Favorite Track: "Telling Stories" Least Favorite Track: "Quarry"
Few albums have been deeply seared into the fabric of my brain like Neck Deep’s Life's Not Out To Get You. The Welsh band’s 2015 pop punk opus left me completely shell-shocked, redefinining what music meant to me. Not because of the album itself, or the relentlessly catchy songwriting, or even the positive and creative messaging, but because it introduced me to the excitement of falling in love with an album: a feeling I’ve chased ever since. Five years later and Life’s Not Out to Get You still holds a very special place in my heart and it has only gotten better with time. It easily stands out as one of the most innovative, creative, and well-written albums of the 2010’s pop punk revival.
The band followed up their masterpiece with 2017’s The Peace And The Panic, a solid release but an obvious step down in quality from their sophomore effort. In 2020, Neck Deep has unfortunately continued this downward trend with their fourth studio album entitled All Distortions Are Intentional. This new LP effectively squashes everything that once made Neck Deep’s sound so original and fun. Their previously established and impressive ability to write raging hook after raging hook has almost entirely vanished, and what originally set apart Ben Barlow as a vocalist falls to the waistline. The result is a bland record void of personality that feels like an impersonation of everything that Neck Deep was trying to originally combat. Instead of their usual take on the repetitive genre they inhabit, they have conformed to the standards set forth by un-original contemporaries, they lose their edge and everything that once set them apart in the process.
Massively to the album’s detriment, All Distortions Are Intentional is easily Ben Barlow’s weakest vocal performance thus far into his career. Instead of gradually maturing with his vocal range he seems to be reaching for something unattainable. In 2015 his premature, nasally, falsetto shined above the band's instrumental tendencies; however, his 2020 tone seems to be a poor attempt to recreate an imperative attribute of his past. He’s grown up, and his voice has too. All throughout this album the band turns a blind eye to this, attempting to make up for it with awkward auto-cruning that does anything but solve the problem. On older cuts like “I Hope This Comes Back To Haunt You”, Barlow’s vocals sit comfortably above the band's wall of punk noise, here they instead hide beneath the mix in an effort to conceal what cannot be resolved.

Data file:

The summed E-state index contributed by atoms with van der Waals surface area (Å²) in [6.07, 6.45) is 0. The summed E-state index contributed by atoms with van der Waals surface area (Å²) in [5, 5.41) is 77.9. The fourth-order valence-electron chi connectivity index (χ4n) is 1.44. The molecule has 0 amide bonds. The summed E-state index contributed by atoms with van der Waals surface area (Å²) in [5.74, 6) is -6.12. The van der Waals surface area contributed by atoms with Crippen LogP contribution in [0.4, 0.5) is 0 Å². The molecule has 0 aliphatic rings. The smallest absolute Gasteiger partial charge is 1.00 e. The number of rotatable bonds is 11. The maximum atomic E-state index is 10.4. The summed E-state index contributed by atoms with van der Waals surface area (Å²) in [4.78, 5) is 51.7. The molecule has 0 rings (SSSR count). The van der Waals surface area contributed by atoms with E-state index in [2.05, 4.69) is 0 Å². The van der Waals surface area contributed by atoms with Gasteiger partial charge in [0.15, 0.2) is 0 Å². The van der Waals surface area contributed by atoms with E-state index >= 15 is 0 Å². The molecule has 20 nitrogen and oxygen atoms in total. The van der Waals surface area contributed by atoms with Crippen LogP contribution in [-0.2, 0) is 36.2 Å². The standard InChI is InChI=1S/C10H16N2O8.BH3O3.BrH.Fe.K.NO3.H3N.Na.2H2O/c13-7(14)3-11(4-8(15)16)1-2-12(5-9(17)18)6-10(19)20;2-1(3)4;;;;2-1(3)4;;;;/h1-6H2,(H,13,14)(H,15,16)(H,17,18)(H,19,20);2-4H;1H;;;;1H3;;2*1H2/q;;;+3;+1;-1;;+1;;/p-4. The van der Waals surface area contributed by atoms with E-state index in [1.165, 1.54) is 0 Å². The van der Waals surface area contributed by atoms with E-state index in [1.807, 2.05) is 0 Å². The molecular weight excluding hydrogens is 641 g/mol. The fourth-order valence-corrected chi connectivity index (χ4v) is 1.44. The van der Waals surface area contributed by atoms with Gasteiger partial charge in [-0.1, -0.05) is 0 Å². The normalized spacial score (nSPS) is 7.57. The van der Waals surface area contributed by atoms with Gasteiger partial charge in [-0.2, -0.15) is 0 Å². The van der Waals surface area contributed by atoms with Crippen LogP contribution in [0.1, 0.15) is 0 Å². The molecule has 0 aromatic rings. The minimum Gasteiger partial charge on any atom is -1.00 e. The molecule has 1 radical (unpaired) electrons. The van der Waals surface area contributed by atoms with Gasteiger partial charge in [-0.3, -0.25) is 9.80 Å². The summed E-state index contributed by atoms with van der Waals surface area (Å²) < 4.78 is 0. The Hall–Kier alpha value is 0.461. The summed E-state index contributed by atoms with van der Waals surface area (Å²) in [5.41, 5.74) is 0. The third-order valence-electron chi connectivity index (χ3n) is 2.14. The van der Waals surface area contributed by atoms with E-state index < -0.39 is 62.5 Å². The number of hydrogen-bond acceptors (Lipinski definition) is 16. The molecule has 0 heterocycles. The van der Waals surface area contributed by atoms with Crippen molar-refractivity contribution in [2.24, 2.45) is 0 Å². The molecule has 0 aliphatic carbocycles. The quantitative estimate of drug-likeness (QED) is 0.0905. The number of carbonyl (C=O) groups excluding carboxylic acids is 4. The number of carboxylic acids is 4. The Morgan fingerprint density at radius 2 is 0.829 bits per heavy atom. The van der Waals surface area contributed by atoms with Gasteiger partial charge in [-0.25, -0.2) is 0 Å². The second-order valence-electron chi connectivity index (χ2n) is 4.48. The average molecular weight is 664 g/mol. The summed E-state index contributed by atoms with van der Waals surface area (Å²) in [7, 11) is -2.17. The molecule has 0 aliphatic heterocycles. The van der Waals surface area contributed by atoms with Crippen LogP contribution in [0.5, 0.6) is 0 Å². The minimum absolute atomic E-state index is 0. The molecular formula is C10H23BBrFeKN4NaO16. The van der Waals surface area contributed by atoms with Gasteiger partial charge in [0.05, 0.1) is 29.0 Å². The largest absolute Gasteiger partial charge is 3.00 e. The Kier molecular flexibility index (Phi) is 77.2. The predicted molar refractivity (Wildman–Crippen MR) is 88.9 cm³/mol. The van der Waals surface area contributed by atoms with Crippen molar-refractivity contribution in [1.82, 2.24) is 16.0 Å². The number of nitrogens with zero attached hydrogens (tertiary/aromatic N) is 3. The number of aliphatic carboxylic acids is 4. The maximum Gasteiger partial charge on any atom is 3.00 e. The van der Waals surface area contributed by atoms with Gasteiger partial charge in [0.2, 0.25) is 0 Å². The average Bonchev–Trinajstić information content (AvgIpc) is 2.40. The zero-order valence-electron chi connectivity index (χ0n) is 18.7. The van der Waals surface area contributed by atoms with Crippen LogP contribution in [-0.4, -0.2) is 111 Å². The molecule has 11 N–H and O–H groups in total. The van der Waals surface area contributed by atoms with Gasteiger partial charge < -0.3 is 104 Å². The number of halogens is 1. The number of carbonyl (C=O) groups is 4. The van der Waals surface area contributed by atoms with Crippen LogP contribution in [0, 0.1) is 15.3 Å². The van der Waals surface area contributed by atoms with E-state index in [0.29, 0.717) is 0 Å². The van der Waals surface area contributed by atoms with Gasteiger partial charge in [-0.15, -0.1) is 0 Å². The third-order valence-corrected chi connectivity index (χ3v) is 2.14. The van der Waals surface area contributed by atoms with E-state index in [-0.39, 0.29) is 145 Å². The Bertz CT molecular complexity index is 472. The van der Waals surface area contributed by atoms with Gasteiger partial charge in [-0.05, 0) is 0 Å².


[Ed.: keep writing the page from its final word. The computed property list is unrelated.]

On an instrumental front, All Distortions Are Intentional is painfully generic, pulling from the choices that made every other pop punk revival band’s sound so off-putting. Guitars drenched in overdrive and fuzz plague nearly every track here, consistently sounding indistinguishable from what came before. Drummer Dani Washington still remains the powerhouse of the band’s sound, but on All Distortions Are Intentional he resorts to slushy hi-hat grooves and monster fills that are admirable but not enough to save this album’s clear lack of ideas.
You wouldn’t be able to tell without some research, but All Distortions Are Intentional is supposed to be a concept album. It follows the thematic journey of two lovers named Jett and Alice, and their romantic trials and tribulations through a place dubbed “Sonderland”. If this sounds familiar, that’s because it is. It's the same boring, re-hashed, lyrical content that you can find on any other generic pop punk release, and while All Distortions Are International is packaged as a cohesive story, the result is far less interesting than previous Neck Deep projects.
While being the setting, “Sonderland” also doubles as the title of the project’s first track. It is an early sign of things to come. The overdriven guitars, cringey auto-tuned vocals, and crushing drums appear on nearly every one of this album’s twelve tracks. There is virtually nothing that sets this cut apart from what follows it. Track two’s, “Fall”, has an instrumental that’s almost identical. The lead melody trades power chords for a picked groove, but besides that the two are hard to tell apart. The hook here could not be further from what Neck Deep wrote five years ago on, Life’s Not Out to Get You, it’s borderline annoying. Barlow’s extended stachatto chants of the word “Life” are a far cry from the band’s roots.
One of the only redeemable songs on this project is “Telling Stories”. It is the closest that Neck Deep gets to re-creating the magic of their previous work. It also is one of the only times that All Distortions Are Intentional presents a hook that isn’t forgettable. Honestly, the instrumental here isn’t even too far from the rest of All Distortions Are Intentional but when given a substantive hook to provide for it feels a little more bearable.
The original appeal of Neck Deep was their refreshing take on a dead sound. On All Distortions Are Intentional they replace this dynamic with a forgettable conform to everything they once combatted. The album’s twelve pop punk tracks could have easily been on a release from All Time Low or State Champs, a sad reality given the momentum that Neck Deep once held, and their massive potential to bring this sound back into the mainstream. At the end of the day, I still love Neck Deep, they changed more about me than almost any other band has. However, if I want a rush of nostalgia I’ll bypass this record, and I’ll return to 2015’s Life’s Not Out to Get You. I don’t say this with a smile on my face, but Neck Deep has run out of ideas.